Accident Cessna 500 Citation I OE-FAN,
ASN logo

Date:Tuesday 24 February 2004
Type:Silhouette image of generic C500 model; specific model in this crash may look slightly different    
Cessna 500 Citation I
Owner/operator:City-jet Luftfahrtgesellschaft
Registration: OE-FAN
MSN: 500-0289
Year of manufacture:1976
Total airframe hrs:6471 hours
Engine model:Pratt & Whitney Canada JT15D-1A
Fatalities:Fatalities: 6 / Occupants: 6
Aircraft damage: Destroyed, written off
Location:33 km E of Cagliari-Elmas Airport (CAG) -   Italy
Phase: Approach
Departure airport:Roma-Ciampino Airport (CIA/LIRA)
Destination airport:Cagliari-Elmas Airport (CAG/LIEE)
Investigating agency: ANSV
Confidence Rating: Accident investigation report completed and information captured
A Cessna 500 Citation I corporate jet operated by City-jet was destroyed when it struck the side of a mountain near Cagliari on the Italian island of Sardinia. The airplane was on approach to Cagliari-Elmas Airport (CAG) following a domestic flight from Roma-Ciampino Airport (CIA).
On the evening of 23 February 2004, the Austrian air taxi operator City-jet was requested to carry out a flight from Cagliari-Elmas Airport (CAG), Sardinia, Italy to Roma-Ciampino Airport (CIA) and return.
The purpose of the flight was to transport a team of three doctors to Rome who would need to remove a organ for transplantation. The crew would wait at the airport to return to Cagliari with the medical staff and the organ.
CIT Flight 123 took off from Milan Linate at 22:22 and landed at Cagliari without incident at 00:02, February 24. After refueling (1100 liters) and the three passengers had boarded, the aircraft departed at 01:01 bound for Rome, where it landed at 01:51.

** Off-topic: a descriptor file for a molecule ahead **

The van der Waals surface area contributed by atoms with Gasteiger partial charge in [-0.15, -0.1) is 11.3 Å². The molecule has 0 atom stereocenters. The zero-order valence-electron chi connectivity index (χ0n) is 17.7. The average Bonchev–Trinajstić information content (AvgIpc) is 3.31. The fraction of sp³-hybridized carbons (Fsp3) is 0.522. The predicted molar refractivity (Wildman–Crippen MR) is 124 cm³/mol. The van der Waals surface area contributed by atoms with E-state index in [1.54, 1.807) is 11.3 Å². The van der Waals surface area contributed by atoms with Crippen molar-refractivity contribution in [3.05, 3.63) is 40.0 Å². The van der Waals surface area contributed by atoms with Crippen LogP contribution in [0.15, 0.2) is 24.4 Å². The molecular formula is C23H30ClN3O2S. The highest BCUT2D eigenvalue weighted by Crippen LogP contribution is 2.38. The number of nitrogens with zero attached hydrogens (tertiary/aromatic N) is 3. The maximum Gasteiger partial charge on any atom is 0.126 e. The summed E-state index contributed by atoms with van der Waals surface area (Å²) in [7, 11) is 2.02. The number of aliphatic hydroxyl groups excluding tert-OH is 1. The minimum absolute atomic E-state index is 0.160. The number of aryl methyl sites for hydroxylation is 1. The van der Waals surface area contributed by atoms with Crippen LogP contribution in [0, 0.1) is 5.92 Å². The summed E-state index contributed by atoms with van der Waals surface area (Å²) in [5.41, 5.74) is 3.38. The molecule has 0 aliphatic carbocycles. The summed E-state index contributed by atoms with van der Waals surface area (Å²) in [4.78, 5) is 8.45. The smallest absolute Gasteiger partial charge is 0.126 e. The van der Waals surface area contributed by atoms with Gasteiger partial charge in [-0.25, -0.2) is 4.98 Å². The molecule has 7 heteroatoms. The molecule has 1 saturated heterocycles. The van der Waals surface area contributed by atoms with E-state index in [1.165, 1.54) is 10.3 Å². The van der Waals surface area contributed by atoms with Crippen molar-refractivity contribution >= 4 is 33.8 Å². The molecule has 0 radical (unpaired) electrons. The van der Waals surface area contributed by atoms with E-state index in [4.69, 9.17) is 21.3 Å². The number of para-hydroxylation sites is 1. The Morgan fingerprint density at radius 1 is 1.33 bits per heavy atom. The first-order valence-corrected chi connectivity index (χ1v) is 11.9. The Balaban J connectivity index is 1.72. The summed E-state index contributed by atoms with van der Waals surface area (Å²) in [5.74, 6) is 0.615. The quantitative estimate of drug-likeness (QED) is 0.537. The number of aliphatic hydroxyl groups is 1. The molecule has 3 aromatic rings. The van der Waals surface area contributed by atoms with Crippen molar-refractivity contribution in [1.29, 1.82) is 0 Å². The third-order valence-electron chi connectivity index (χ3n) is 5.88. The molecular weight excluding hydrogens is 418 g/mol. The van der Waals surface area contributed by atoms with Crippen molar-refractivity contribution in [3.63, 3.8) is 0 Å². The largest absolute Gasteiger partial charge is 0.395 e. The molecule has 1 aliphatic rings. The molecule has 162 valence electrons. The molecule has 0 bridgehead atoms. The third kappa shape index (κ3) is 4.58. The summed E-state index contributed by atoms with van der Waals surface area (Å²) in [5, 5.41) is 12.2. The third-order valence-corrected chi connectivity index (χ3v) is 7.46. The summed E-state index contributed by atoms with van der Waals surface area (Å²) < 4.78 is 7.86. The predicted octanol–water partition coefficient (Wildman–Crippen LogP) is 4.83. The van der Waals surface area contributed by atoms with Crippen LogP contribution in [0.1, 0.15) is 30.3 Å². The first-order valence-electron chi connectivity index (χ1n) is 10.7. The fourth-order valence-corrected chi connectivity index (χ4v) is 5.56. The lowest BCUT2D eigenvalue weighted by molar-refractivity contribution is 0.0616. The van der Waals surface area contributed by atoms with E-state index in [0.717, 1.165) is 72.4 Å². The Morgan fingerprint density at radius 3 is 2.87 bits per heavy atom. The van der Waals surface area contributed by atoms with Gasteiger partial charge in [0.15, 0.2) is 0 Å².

After arriving at Ciampino Airport, the crew filed an IFR flight plan for Cagliari, alternate Olbia, call sign CIT 124, with Estimated Off-Block Time (EOBT) 04:00. The flight was declared STS/HOSP (medical flight).
After arrival of the medical team, takeoff occurred at 05:00. The aircraft was authorized by Rome ACC to directly enter the airway M126, without carrying out the standard instrument departure. The en route part of the flight to Cagliari was uneventful.
At 05.37, Rome ACC instructed flight 124 to contact Cagliari APP, After radio contact was established , Cagliari APP provided the weather at the aerodrome: runway in use 32, wind 7 knots from 320°, visibility 12 km scattered clouds at 2000 feet, temperature 10° C, dew point 9° C, QNH 1012.
At 05.41.12, Cagliari APP instructed CIT 124, which at that time was at the waypoint Aledo, to continue the descent over the next waypoint LEDRO up to 5000 feet, to carry out the ILS procedure for a landing on runway 32 and report at Carbonara VOR.
The commander, reading back the instructions, requested permission to conduct a visual approach should he obtain visual contact with the airport: "Roger, we are cleared now to descend to five thousand feet on the QNH one zero one two and we passing Ledro cleared by ILS three two papa and if we have field visually, we would like to have a visual approach."
This was confirmed by Cagliari APP. At 05:43 the flight crew radioed: "CIT 124, we have the field in sight requesting visual approach."
At that time the aircraft was at FL 96, about 28 nm from Carbonara VOR and about 41 nm from Cagliari VOR. Cagliari APP then asked CIT 124 about the ability to maintain obstacle clearance: "confirm able to maintain your own separation from the obstacles sir, performing visual approach runway three two". The pilot just replied: "affirmative, CIT 124".
About three minutes later, Cagliari APP informed CIT 124 to continue the descent without descending below 2500 feet and contact Elmas TWR for the further descent: "[...] CIT 124 continue not below 2500 feet, further descent with Elmas Tower 120.6 bye"
The pilot contacted Elmas TWR at 05:47: "Elmas Tower, buongiorno, CIT 124, visual, left procedure, for visual approach runway 32."
Elmas TWR responded by reporting the runway in use (32), wind conditions (8 knots from 310°), and told the flight to report on short final for runway 32. This was read back by the crew.